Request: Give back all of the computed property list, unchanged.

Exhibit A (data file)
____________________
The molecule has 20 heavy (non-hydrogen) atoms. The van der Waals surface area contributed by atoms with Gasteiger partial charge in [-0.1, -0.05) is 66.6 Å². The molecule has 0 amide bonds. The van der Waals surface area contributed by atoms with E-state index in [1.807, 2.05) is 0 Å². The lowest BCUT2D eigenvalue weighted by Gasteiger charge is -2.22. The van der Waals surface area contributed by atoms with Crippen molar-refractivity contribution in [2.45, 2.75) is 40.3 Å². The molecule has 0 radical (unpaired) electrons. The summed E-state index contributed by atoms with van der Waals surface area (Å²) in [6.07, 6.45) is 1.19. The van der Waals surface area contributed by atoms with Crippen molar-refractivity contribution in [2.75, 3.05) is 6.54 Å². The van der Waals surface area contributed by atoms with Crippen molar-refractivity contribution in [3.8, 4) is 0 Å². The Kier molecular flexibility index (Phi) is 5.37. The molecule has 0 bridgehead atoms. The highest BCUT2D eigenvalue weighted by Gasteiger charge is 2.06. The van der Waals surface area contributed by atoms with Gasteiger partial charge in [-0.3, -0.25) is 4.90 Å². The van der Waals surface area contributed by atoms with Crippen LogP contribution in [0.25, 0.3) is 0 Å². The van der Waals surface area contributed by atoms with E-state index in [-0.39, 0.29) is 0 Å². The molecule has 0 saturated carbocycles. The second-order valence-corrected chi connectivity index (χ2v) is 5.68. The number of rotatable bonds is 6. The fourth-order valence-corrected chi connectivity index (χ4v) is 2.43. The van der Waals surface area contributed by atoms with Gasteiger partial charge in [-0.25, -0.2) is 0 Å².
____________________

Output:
The molecule has 20 heavy (non-hydrogen) atoms. The van der Waals surface area contributed by atoms with Gasteiger partial charge in [-0.1, -0.05) is 66.6 Å². The molecule has 0 amide bonds. The van der Waals surface area contributed by atoms with E-state index in [1.807, 2.05) is 0 Å². The lowest BCUT2D eigenvalue weighted by Gasteiger charge is -2.22. The van der Waals surface area contributed by atoms with Crippen molar-refractivity contribution in [2.45, 2.75) is 40.3 Å². The molecule has 0 radical (unpaired) electrons. The summed E-state index contributed by atoms with van der Waals surface area (Å²) in [6.07, 6.45) is 1.19. The van der Waals surface area contributed by atoms with Crippen molar-refractivity contribution in [2.75, 3.05) is 6.54 Å². The van der Waals surface area contributed by atoms with Crippen molar-refractivity contribution in [3.8, 4) is 0 Å². The Kier molecular flexibility index (Phi) is 5.37. The molecule has 0 bridgehead atoms. The highest BCUT2D eigenvalue weighted by Gasteiger charge is 2.06. The van der Waals surface area contributed by atoms with Gasteiger partial charge in [-0.3, -0.25) is 4.90 Å². The van der Waals surface area contributed by atoms with Crippen LogP contribution in [0.25, 0.3) is 0 Å². The van der Waals surface area contributed by atoms with E-state index in [-0.39, 0.29) is 0 Å². The molecule has 0 saturated carbocycles. The second-order valence-corrected chi connectivity index (χ2v) is 5.68. The number of rotatable bonds is 6. The fourth-order valence-corrected chi connectivity index (χ4v) is 2.43. The van der Waals surface area contributed by atoms with Gasteiger partial charge in [-0.25, -0.2) is 0 Å².